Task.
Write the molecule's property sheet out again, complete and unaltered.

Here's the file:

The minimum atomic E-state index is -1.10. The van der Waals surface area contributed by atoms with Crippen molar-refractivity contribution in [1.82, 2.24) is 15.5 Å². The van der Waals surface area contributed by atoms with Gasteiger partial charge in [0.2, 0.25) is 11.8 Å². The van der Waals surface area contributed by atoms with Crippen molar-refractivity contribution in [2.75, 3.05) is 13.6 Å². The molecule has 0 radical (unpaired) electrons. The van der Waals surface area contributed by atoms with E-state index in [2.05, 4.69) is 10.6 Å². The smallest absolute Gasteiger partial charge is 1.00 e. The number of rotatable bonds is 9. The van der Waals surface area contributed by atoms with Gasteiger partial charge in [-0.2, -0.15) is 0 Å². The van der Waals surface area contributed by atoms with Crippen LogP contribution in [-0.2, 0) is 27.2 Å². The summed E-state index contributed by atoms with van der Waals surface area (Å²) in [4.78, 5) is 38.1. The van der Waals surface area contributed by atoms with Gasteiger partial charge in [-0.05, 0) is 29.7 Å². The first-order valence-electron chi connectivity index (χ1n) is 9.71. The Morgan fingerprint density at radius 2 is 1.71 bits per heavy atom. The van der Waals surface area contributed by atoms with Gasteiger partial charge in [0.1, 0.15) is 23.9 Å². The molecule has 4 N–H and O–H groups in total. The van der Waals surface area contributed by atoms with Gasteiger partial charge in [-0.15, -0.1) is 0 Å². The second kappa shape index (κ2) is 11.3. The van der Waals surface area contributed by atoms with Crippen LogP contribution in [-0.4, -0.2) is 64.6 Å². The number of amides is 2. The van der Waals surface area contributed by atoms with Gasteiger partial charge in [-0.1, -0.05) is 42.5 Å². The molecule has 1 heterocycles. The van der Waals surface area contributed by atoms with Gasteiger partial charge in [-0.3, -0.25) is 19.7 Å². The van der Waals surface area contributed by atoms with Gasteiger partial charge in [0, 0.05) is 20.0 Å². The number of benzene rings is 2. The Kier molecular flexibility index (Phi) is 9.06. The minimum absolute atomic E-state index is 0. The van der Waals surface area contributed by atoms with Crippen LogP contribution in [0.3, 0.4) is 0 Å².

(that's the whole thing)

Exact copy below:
The minimum atomic E-state index is -1.10. The van der Waals surface area contributed by atoms with Crippen molar-refractivity contribution in [1.82, 2.24) is 15.5 Å². The van der Waals surface area contributed by atoms with Gasteiger partial charge in [0.2, 0.25) is 11.8 Å². The van der Waals surface area contributed by atoms with Crippen molar-refractivity contribution in [2.75, 3.05) is 13.6 Å². The molecule has 0 radical (unpaired) electrons. The van der Waals surface area contributed by atoms with E-state index in [2.05, 4.69) is 10.6 Å². The smallest absolute Gasteiger partial charge is 1.00 e. The number of rotatable bonds is 9. The van der Waals surface area contributed by atoms with Gasteiger partial charge in [-0.2, -0.15) is 0 Å². The van der Waals surface area contributed by atoms with Crippen LogP contribution in [-0.2, 0) is 27.2 Å². The summed E-state index contributed by atoms with van der Waals surface area (Å²) in [4.78, 5) is 38.1. The van der Waals surface area contributed by atoms with Gasteiger partial charge in [-0.05, 0) is 29.7 Å². The first-order valence-electron chi connectivity index (χ1n) is 9.71. The Morgan fingerprint density at radius 2 is 1.71 bits per heavy atom. The van der Waals surface area contributed by atoms with Gasteiger partial charge in [0.1, 0.15) is 23.9 Å². The molecule has 4 N–H and O–H groups in total. The van der Waals surface area contributed by atoms with Gasteiger partial charge in [-0.15, -0.1) is 0 Å². The second kappa shape index (κ2) is 11.3. The van der Waals surface area contributed by atoms with Crippen LogP contribution in [-0.4, -0.2) is 64.6 Å². The number of amides is 2. The van der Waals surface area contributed by atoms with Gasteiger partial charge in [-0.1, -0.05) is 42.5 Å². The molecule has 1 heterocycles. The van der Waals surface area contributed by atoms with Gasteiger partial charge in [-0.3, -0.25) is 19.7 Å². The van der Waals surface area contributed by atoms with Gasteiger partial charge in [0, 0.05) is 20.0 Å². The number of benzene rings is 2. The Kier molecular flexibility index (Phi) is 9.06. The minimum absolute atomic E-state index is 0. The van der Waals surface area contributed by atoms with Crippen LogP contribution in [0.3, 0.4) is 0 Å².